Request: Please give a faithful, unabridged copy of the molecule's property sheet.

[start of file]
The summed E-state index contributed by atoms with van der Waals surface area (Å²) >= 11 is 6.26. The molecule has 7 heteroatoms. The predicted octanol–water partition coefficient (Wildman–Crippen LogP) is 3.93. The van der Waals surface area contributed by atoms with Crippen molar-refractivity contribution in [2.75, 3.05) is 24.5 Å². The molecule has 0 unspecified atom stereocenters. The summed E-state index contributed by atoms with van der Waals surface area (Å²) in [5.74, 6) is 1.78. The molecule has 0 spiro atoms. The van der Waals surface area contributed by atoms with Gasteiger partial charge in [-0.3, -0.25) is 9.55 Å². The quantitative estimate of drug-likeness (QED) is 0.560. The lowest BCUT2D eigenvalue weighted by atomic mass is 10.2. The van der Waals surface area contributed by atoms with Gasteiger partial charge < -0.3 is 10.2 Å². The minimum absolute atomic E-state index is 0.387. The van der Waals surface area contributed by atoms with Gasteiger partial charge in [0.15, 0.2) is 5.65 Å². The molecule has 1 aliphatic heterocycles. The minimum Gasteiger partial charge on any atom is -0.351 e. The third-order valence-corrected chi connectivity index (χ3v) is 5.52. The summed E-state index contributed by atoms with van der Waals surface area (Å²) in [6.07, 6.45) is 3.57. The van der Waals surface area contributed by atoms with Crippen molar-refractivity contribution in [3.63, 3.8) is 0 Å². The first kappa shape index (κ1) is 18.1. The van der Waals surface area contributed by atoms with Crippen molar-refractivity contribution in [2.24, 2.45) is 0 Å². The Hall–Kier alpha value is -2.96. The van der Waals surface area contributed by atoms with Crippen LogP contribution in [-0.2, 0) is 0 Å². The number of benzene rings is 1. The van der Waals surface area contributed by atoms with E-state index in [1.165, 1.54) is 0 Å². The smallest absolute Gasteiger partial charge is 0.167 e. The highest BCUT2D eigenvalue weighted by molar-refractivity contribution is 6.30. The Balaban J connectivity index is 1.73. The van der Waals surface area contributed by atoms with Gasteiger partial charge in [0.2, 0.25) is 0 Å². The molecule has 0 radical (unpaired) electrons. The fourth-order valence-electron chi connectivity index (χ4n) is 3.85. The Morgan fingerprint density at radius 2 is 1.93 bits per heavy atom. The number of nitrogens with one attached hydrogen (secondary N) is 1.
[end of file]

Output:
The summed E-state index contributed by atoms with van der Waals surface area (Å²) >= 11 is 6.26. The molecule has 7 heteroatoms. The predicted octanol–water partition coefficient (Wildman–Crippen LogP) is 3.93. The van der Waals surface area contributed by atoms with Crippen molar-refractivity contribution in [2.75, 3.05) is 24.5 Å². The molecule has 0 unspecified atom stereocenters. The summed E-state index contributed by atoms with van der Waals surface area (Å²) in [5.74, 6) is 1.78. The molecule has 0 spiro atoms. The van der Waals surface area contributed by atoms with Gasteiger partial charge in [-0.3, -0.25) is 9.55 Å². The quantitative estimate of drug-likeness (QED) is 0.560. The lowest BCUT2D eigenvalue weighted by atomic mass is 10.2. The van der Waals surface area contributed by atoms with Gasteiger partial charge < -0.3 is 10.2 Å². The minimum absolute atomic E-state index is 0.387. The van der Waals surface area contributed by atoms with Gasteiger partial charge in [0.15, 0.2) is 5.65 Å². The molecule has 1 aliphatic heterocycles. The minimum Gasteiger partial charge on any atom is -0.351 e. The third-order valence-corrected chi connectivity index (χ3v) is 5.52. The summed E-state index contributed by atoms with van der Waals surface area (Å²) in [6.07, 6.45) is 3.57. The van der Waals surface area contributed by atoms with Crippen molar-refractivity contribution in [3.63, 3.8) is 0 Å². The first kappa shape index (κ1) is 18.1. The van der Waals surface area contributed by atoms with Crippen molar-refractivity contribution in [2.24, 2.45) is 0 Å². The Hall–Kier alpha value is -2.96. The van der Waals surface area contributed by atoms with Crippen LogP contribution in [-0.2, 0) is 0 Å². The number of benzene rings is 1. The van der Waals surface area contributed by atoms with E-state index in [1.165, 1.54) is 0 Å². The smallest absolute Gasteiger partial charge is 0.167 e. The highest BCUT2D eigenvalue weighted by molar-refractivity contribution is 6.30. The Balaban J connectivity index is 1.73. The van der Waals surface area contributed by atoms with Gasteiger partial charge in [0.2, 0.25) is 0 Å². The molecule has 0 radical (unpaired) electrons. The fourth-order valence-electron chi connectivity index (χ4n) is 3.85. The Morgan fingerprint density at radius 2 is 1.93 bits per heavy atom. The number of nitrogens with one attached hydrogen (secondary N) is 1.